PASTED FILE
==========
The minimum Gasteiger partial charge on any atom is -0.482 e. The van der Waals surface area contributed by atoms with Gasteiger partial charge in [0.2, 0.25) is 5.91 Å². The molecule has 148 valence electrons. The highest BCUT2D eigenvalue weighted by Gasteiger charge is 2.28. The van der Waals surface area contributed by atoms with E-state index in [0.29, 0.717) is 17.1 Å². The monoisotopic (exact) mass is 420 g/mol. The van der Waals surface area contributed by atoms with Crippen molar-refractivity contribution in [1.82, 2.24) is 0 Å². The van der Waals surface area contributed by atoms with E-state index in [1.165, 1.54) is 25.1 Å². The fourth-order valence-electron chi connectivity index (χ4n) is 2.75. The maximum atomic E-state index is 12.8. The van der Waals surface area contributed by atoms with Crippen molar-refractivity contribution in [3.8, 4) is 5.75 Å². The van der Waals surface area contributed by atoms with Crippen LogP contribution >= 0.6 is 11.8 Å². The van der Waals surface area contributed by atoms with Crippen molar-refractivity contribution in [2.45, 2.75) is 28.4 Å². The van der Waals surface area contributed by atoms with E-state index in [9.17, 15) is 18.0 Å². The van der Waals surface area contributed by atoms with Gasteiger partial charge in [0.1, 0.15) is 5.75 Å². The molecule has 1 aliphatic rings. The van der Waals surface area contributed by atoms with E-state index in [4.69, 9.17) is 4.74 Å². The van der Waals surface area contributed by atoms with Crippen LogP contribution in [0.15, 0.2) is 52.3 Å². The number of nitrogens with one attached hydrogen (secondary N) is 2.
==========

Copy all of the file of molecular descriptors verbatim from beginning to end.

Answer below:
The minimum Gasteiger partial charge on any atom is -0.482 e. The van der Waals surface area contributed by atoms with Gasteiger partial charge in [0.2, 0.25) is 5.91 Å². The molecule has 148 valence electrons. The highest BCUT2D eigenvalue weighted by Gasteiger charge is 2.28. The van der Waals surface area contributed by atoms with E-state index in [0.29, 0.717) is 17.1 Å². The monoisotopic (exact) mass is 420 g/mol. The van der Waals surface area contributed by atoms with Crippen molar-refractivity contribution in [1.82, 2.24) is 0 Å². The van der Waals surface area contributed by atoms with E-state index in [1.165, 1.54) is 25.1 Å². The fourth-order valence-electron chi connectivity index (χ4n) is 2.75. The maximum atomic E-state index is 12.8. The van der Waals surface area contributed by atoms with Crippen molar-refractivity contribution in [3.8, 4) is 5.75 Å². The van der Waals surface area contributed by atoms with Crippen LogP contribution >= 0.6 is 11.8 Å². The van der Waals surface area contributed by atoms with Crippen molar-refractivity contribution in [2.45, 2.75) is 28.4 Å². The van der Waals surface area contributed by atoms with E-state index in [9.17, 15) is 18.0 Å². The van der Waals surface area contributed by atoms with Gasteiger partial charge in [0.1, 0.15) is 5.75 Å². The molecule has 1 aliphatic rings. The van der Waals surface area contributed by atoms with E-state index in [4.69, 9.17) is 4.74 Å². The van der Waals surface area contributed by atoms with Crippen LogP contribution in [0.15, 0.2) is 52.3 Å². The number of nitrogens with one attached hydrogen (secondary N) is 2.